African Countries Need to Push Climate Smart AgricultureMay 30, 2018
African countries governments must take the lead both in designing and funding climate smart agricultural (CSA) practices. This is according to an article written by Dr. Esther Ngumbi, a researcher from The Aspen Institute in the U.S.
Early this year, the World Bank launched one of its largest climate smart agriculture initiatives to support over 25 million smallholder farmers in Maharashtra, India. The project is expected to lead to the sustainable development of agricultural productivity, water scarcity, soil health, and improve farmer resilience in adapting to climate change. Climate change continues to affect many countries around the world as manifested by recurrent droughts, prolonged dry seasons, floods, increased crop pest infestations, and emergence of new problems such as the fall armyworm in Africa. The smallholder farmers are the most affected by these problems, and many of them depend on agriculture as their primary source of income. This shows that more CSA initiatives need to be rolled out and supported in many of the climate change impacted countries including countries in the African continent.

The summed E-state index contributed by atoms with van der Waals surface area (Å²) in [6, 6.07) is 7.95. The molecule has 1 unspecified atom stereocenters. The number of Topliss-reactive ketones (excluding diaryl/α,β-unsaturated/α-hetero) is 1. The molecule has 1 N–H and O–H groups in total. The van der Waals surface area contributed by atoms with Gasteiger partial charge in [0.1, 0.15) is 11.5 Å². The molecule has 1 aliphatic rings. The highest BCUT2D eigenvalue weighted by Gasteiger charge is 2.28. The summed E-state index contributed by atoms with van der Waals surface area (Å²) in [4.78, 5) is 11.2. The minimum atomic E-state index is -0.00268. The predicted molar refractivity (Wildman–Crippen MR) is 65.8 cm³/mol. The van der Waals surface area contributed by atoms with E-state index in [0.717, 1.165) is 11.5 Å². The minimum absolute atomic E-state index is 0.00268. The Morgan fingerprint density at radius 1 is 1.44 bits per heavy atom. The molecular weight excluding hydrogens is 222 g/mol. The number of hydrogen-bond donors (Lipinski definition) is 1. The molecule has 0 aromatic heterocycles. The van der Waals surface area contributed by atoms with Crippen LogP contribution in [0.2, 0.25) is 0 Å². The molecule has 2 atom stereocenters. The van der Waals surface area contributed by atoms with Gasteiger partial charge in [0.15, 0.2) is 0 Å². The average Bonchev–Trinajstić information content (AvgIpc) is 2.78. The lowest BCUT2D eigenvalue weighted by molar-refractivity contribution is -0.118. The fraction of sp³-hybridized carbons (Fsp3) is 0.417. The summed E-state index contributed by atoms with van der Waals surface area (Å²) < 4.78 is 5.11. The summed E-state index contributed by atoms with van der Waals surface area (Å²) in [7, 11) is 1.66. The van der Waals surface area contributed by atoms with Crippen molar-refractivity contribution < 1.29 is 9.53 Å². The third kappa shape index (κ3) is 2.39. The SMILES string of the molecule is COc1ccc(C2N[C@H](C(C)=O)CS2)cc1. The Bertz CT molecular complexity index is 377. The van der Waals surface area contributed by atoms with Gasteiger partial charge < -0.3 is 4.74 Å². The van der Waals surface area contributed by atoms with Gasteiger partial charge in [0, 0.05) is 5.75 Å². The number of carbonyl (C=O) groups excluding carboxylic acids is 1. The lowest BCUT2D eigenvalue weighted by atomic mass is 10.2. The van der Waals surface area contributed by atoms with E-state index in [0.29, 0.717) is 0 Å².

Dr. Ngumbi highlights that African governments need to identify the suitable and appropriate CSA practices adapted for their countries and come up with further plans on how these practices will be rolled out across their respective countries. Dr. Ngumbi also recommends that the CSA initiative must be inclusive, wherein African farmers and other beneficiaries should be consulted and involved in defining and choosing the appropriate CSA practices. Demonstration centers or on the ground model farms must also be established so that farmers can learn and see the actual CSA practices.
Read the article in All Africa.
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